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The 24th Aero Squadron was a Air Service, United States Army unit that fought on the Western Front during World War I.

24th Aero Squadron
24th Aero Squadron.jpg
24th Aero Squadron, Vavincourt Aerodrome, France, November 1918
Active1 May 1917-1 October 1919
Country United States
BranchUS Army Air Roundel.svg  Air Service, United States Army
RoleArmy Observation
Part ofAmerican Expeditionary Forces (AEF)
EngagementsWorld War I War Service Streamer without inscription.png
World War I
Army Occupation of Germany - World War I streamer.jpg
Occupation of the Rhineland
Lt. Harry A Miller
Capt. Maury Hill[1]
24th Aero Squadron Emblem24th Aero Squadron - Emblem.jpg
Aircraft flown
FighterSpad XIII, 1919
ReconnaissanceSalmson 2A2, 1918
Dayton-Wright DH-4, 1918-1919
TrainerCurtiss JN-4, 1917
Service record

First Army Observation Group
Western Front, France: 14 August-11 November 1918[2]

  • Total Sorties: 465
  • Combat Missions: 22
  • Enemy Combats: 54
  • Killed: 0
  • Wounded: 1 Observer
  • Missing: 3 Pilots, 3 Observers
  • Aircraft lost: 18[1]
  • Enemy Aircraft shot down: 12[3]
  • Enemy Balloons shot down: 0[3]
  • Total Enemy Aircraft Destroyed: 12[3]
  • Notable pilots:

    • Lt. Raymond P Dillon**, 4 aerial victories
    • Lt. George E. Goldthwaite**, 1 aerial victory
    • Lt. Spessard L. Holland*, 1 aerial victory
    • Capt. Maury Hill**, 2 aerial victories
    • Lt. John B. Lee*, 4 aerial victories[4]
    * Observer/Gunner
    ** Pilot (shared with Observer/Gunner)

    The squadron was assigned as an Army Observation Squadron, performing long-range, strategic reconnaissance over the entire length of the United States First Army sector of the Western Front in France.[5][verification needed] After the 1918 Armistice with Germany, the squadron was assigned to the United States Third Army as part of the Occupation of the Rhineland in Germany. It returned to the United States in August 1919 and was demobilized.[1][6]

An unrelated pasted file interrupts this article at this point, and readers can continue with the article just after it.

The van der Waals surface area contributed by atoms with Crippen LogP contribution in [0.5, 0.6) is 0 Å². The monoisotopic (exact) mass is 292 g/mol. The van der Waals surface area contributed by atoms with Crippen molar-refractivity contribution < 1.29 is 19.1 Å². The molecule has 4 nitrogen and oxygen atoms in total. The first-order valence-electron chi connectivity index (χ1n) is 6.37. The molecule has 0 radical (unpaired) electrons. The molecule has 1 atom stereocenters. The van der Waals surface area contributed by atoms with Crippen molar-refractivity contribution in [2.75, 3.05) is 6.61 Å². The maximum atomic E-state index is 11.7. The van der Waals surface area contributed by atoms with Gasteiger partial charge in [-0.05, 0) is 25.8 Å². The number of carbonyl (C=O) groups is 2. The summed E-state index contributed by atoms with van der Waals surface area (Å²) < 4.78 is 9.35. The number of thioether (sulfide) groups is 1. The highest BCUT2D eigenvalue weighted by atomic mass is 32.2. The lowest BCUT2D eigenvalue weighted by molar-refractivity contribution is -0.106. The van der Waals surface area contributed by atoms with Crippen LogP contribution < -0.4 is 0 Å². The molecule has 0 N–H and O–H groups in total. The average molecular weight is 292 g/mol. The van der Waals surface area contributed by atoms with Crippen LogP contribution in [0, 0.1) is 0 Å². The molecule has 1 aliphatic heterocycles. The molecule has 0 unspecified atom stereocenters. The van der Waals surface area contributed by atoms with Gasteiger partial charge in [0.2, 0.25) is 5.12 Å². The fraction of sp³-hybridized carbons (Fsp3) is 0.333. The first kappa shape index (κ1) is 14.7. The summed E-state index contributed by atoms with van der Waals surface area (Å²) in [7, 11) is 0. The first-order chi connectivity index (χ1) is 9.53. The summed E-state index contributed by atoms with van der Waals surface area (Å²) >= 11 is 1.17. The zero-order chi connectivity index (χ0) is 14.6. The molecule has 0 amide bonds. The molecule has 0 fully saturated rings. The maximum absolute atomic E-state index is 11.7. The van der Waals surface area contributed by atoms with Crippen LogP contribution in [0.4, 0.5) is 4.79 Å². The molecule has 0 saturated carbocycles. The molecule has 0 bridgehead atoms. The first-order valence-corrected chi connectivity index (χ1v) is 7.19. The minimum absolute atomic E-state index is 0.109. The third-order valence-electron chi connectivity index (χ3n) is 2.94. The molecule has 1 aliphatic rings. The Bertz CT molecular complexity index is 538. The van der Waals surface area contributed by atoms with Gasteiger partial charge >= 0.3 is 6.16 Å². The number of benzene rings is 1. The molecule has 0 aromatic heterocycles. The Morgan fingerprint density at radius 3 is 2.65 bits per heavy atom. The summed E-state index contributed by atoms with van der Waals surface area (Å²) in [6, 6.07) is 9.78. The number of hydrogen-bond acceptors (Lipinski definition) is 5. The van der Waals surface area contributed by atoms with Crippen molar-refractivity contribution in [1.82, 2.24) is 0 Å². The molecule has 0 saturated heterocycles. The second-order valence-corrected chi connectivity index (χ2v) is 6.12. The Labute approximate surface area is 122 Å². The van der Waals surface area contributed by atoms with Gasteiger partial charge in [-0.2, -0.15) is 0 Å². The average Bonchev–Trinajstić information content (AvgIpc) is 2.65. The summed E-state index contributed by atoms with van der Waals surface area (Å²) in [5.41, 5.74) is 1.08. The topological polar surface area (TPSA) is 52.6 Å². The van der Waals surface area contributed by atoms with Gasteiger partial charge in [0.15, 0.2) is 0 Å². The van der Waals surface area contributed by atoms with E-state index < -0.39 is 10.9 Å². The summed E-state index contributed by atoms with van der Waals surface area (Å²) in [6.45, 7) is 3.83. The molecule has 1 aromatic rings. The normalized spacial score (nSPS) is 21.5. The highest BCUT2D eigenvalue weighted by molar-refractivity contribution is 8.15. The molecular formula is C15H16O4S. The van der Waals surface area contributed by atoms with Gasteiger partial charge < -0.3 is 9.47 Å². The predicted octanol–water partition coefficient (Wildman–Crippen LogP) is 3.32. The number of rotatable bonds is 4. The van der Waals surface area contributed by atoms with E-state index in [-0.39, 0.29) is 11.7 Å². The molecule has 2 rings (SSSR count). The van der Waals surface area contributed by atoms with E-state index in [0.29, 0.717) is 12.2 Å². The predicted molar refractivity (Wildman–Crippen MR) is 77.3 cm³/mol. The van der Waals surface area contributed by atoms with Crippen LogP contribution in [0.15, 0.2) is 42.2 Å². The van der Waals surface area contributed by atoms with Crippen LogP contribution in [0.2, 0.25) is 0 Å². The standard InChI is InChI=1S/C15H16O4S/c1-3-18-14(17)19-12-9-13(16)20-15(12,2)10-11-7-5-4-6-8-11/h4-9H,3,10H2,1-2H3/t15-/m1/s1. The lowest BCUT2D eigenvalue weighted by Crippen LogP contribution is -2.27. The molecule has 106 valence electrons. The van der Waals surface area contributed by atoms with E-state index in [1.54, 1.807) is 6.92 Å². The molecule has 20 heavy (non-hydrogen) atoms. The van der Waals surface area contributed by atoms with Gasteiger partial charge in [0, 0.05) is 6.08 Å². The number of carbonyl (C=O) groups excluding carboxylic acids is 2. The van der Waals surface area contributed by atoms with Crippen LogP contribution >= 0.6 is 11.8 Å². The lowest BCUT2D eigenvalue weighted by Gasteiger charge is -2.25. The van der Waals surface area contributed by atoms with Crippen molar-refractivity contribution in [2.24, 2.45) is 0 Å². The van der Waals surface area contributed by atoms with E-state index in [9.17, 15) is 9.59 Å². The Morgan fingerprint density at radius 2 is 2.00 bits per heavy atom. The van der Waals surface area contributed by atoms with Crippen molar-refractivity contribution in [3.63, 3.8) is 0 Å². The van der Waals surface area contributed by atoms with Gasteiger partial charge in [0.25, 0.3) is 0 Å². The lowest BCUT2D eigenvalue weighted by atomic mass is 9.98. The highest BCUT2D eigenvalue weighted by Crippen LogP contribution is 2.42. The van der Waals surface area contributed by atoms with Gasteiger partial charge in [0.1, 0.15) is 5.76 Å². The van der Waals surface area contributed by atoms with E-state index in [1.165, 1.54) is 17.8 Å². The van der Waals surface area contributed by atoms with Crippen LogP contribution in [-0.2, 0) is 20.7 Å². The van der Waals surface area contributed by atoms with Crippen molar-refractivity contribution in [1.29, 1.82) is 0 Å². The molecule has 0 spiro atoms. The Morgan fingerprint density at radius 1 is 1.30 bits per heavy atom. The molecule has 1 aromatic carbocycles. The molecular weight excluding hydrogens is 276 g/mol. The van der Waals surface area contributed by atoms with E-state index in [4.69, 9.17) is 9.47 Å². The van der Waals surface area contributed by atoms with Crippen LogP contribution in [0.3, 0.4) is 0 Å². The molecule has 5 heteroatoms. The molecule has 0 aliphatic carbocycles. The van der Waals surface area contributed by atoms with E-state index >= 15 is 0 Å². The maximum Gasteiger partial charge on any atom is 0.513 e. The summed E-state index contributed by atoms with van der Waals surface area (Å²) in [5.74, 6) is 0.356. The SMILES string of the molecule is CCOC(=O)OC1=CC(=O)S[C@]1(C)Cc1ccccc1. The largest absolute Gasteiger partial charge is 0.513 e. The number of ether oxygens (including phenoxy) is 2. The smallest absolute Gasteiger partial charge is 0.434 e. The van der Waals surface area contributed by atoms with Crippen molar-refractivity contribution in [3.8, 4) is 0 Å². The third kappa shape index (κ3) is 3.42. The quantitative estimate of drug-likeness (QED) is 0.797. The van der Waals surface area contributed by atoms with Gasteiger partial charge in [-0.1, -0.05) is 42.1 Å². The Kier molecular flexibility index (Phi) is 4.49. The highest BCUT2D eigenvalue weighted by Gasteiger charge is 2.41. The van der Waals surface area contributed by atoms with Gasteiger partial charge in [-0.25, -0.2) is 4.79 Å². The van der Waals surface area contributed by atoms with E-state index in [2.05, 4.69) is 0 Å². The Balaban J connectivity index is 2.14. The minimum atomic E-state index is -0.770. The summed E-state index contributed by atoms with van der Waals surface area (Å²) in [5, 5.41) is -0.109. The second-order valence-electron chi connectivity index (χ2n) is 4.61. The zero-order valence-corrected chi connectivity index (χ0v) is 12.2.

In 1921, the squadron was consolidated with the United States Army Air Service 24th Squadron. It later served in the Panama Canal Zone during World War II as the 24th Fighter Squadron under 6th Air Force. It has been inactive since October 1946.[7]



    The 24th Fighter Squadron was originally formed on 1 May 1917 as Company F, Provisional Aviation School Squadron at Kelly Field, Texas. It then became the 19th Provisional Aviation School Squadron on 14 June 1917 and the 24th Aero Squadron (Observation) 23 July 1917.[8] On 11 November 1917, the original squadron was divided, with half of the squadron being re-formed into the 185th Aero Squadron.[1]

    On 28 December the 24th Squadron left Kelly Field, moving to the Aviation Concentration Center, Camp Mills, Garden City, New York where the unit awaited transport for overseas service. The squadron sailed on the Cunard Liner RMS Carmania on 9 January, arriving at Liverpool, England on 24 January. From Liverpool, the squadron went by train to the Romney Rest Camp, Winchester, where it awaited a training assignment with the Royal Flying Corps for advanced training. On 31 January, the squadron was divided into four flights for training, which "A" Flight was assigned to RFC Wye, Kent; "B" Flight to RFC London Colney, Hertfordshire; "C" Flight to RFC Sedgeford, Norfolk and "D" Flight RFC Wyton, Huntingdonshire. On 7 March, "B" Flight was moved to RFC Croydon in South London. At these locations, squadron personnel worked with British RFC units in maintaining aircraft and learning the means and methods of an operational squadron.[1]